Yet I am almost brought to a stand-still when bidding you to study nature and the history of art, by remembering that this is London, and what it is like: how can I ask working-men passing up and down these hideous streets day by day to care about beauty? If it were politics, we must care about that; or science, you could wrap yourselves up in the study of facts, no doubt, without much caring what goes on about you–but beauty! do you not see what terrible difficulties beset art, owing to a long neglect of art–and neglect of reason, too, in this matter? It is such a heavy question by what effort, by what dead-lift, you can thrust this difficulty from you, that I must perforce set it aside for the present, and must at least hope that the study of history and its monuments will help you somewhat herein. If you can really fill your minds with memories of great works of art, and great times of art, you will, I think, be able to a certain extent to look through the aforesaid ugly surroundings, and will be moved to discontent of what is careless and brutal now, and will, I hope, at last be so much discontented with what is bad, that you will determine to bear no longer that short-sighted, reckless brutality of squalor that so disgraces our intricate civilisation.

Well, at any rate, London is good for this, that it is well off for museums,–which I heartily wish were to be got at seven days in the week instead of six, or at least on the only day on which an ordinarily busy man, one of the taxpayers who support them, can as a rule see them quietly,–and certainly any of us who may have any natural turn for art must get more help from frequenting them than one can well say. It is true, however, that people need some preliminary instruction before they can get all the good possible to be got from the prodigious treasures of art possessed by the country in that form: there also one sees things in a piecemeal way: nor can I deny that there is something melancholy about a museum, such a tale of violence, destruction, and carelessness, as its treasured scraps tell us.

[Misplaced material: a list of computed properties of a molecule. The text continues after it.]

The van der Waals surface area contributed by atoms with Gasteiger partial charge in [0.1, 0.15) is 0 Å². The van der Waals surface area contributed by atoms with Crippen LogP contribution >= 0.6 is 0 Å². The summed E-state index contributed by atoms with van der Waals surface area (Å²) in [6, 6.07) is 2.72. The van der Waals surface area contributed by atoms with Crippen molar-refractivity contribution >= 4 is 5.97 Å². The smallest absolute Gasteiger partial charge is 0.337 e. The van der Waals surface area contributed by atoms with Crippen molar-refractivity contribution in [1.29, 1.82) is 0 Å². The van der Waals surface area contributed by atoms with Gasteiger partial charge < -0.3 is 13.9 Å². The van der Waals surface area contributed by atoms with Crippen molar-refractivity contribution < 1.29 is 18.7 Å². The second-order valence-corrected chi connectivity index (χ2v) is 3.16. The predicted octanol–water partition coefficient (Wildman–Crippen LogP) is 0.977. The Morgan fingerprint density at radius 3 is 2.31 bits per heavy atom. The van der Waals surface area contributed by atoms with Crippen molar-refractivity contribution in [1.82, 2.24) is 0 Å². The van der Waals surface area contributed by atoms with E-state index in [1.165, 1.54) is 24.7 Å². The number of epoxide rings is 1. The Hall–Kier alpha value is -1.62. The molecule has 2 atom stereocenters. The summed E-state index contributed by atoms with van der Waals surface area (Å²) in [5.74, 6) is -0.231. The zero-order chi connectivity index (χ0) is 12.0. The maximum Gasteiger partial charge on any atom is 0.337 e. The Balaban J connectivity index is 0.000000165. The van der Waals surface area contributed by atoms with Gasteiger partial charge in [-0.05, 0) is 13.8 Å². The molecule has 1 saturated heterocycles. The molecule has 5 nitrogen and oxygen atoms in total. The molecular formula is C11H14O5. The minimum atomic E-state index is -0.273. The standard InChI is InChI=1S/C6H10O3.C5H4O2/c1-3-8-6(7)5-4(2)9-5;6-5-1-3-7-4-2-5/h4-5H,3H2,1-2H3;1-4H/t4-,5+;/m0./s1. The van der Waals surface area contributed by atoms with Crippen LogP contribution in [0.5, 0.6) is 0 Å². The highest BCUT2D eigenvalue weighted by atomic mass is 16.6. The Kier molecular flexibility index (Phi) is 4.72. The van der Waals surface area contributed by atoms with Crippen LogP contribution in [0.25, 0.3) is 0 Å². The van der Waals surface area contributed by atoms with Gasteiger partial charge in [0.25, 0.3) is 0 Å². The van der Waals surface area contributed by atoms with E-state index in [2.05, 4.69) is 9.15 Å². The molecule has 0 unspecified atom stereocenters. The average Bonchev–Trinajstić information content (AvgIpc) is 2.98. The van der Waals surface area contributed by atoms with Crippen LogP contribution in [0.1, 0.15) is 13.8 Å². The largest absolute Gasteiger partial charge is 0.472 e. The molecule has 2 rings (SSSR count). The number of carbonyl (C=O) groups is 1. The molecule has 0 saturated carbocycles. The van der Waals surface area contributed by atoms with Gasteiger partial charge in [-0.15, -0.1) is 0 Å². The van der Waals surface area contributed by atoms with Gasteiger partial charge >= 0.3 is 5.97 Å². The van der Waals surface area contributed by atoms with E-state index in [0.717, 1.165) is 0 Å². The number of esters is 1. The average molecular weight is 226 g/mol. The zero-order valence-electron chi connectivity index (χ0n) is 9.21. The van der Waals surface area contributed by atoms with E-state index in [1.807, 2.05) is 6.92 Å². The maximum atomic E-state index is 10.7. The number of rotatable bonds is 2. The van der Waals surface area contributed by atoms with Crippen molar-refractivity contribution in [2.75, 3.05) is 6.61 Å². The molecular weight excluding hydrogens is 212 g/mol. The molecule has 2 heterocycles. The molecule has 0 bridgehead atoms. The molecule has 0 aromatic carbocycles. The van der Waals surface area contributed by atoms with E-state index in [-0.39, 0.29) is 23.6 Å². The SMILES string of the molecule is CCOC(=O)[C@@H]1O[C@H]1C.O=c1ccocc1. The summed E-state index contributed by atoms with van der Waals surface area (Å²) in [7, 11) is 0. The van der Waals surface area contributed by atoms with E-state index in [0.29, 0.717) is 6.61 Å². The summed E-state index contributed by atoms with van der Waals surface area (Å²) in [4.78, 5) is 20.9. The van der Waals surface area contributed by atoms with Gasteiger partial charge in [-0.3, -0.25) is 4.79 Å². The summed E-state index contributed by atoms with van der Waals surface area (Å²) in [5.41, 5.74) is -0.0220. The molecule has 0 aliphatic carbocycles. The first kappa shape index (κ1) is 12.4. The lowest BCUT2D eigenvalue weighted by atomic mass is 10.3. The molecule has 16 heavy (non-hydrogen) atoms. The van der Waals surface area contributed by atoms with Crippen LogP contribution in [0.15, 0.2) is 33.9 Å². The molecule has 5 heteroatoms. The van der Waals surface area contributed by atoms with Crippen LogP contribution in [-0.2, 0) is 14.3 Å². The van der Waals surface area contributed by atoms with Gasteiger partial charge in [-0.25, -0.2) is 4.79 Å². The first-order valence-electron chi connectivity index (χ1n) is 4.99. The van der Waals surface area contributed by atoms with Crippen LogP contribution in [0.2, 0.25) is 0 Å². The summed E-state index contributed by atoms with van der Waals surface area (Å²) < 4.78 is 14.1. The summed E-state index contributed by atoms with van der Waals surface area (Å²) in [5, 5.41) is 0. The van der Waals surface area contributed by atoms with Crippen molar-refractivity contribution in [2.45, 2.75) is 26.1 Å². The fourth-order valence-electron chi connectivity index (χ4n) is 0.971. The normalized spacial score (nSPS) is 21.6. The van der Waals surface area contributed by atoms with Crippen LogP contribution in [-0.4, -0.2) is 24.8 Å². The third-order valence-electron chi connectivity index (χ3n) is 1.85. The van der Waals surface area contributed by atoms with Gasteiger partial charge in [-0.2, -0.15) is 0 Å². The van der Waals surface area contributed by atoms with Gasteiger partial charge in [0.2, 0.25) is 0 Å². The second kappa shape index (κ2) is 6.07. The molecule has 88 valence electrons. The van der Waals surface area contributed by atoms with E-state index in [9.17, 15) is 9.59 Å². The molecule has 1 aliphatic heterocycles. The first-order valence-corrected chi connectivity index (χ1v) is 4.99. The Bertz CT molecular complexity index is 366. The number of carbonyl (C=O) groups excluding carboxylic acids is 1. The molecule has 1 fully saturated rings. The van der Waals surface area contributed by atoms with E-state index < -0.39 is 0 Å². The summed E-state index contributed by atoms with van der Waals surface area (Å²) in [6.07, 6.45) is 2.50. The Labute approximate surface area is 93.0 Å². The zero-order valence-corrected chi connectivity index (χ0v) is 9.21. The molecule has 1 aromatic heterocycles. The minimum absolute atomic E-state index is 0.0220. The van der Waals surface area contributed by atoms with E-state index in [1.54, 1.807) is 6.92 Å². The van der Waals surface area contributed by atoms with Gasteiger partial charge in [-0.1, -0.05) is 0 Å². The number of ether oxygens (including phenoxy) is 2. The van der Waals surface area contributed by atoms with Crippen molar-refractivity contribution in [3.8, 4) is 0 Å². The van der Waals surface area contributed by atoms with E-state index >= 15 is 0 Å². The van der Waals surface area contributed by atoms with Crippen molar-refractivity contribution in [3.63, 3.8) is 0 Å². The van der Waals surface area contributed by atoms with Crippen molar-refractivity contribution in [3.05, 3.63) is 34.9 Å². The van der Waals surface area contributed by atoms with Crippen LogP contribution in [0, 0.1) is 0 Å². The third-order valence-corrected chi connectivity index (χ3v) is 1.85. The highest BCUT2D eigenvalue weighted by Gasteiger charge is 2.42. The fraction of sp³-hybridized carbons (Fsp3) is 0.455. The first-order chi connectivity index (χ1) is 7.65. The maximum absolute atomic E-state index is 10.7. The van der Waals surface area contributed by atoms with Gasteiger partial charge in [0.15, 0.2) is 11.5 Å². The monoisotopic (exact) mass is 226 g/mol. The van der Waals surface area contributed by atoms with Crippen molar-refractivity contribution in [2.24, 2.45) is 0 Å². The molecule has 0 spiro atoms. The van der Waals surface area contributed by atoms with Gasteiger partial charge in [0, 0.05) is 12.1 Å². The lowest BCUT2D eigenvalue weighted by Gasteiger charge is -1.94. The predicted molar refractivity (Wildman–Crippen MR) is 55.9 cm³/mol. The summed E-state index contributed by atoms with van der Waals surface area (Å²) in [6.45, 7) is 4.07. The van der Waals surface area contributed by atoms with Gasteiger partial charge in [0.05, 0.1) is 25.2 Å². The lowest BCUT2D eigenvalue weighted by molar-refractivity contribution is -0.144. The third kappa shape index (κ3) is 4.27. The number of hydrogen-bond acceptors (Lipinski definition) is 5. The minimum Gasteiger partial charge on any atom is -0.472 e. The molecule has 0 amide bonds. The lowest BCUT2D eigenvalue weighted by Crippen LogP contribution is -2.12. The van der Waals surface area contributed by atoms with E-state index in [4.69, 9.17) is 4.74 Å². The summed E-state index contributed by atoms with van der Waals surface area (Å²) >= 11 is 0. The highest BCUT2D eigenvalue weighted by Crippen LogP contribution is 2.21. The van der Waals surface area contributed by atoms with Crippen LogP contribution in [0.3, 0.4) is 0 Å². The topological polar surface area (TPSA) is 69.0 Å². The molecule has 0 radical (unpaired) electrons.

But moreover you may sometimes have an opportunity of studying ancient art in a narrower but a more intimate, a more kindly form, the monuments of our own land. Sometimes only, since we live in the middle of this world of brick and mortar, and there is little else left us amidst it, except the ghost of the great church at Westminster, ruined as its exterior is by the stupidity of the restoring architect, and insulted as its glorious interior is by the pompous undertakers’ lies, by the vainglory and ignorance of the last two centuries and a half–little besides that and the matchless Hall near it: but when we can get beyond that smoky world, there, out in the country we may still see the works of our fathers yet alive amidst the very nature they were wrought into, and of which they are so completely a part: for there indeed if anywhere, in the English country, in the days when people cared about such things, was there a full sympathy between the works of man, and the land they were made for:- the land is a little land; too much shut up within the narrow seas, as it seems, to have much space for swelling into hugeness: there are no great wastes overwhelming in their dreariness, no great solitudes of forests, no terrible untrodden mountain-walls: all is measured, mingled, varied, gliding easily one thing into another: little rivers, little plains; swelling, speedily-changing uplands, all beset with handsome orderly trees; little hills, little mountains, netted over with the walls of sheep- walks: all is little; yet not foolish and blank, but serious rather, and abundant of meaning for such as choose to seek it: it is neither prison nor palace, but a decent home.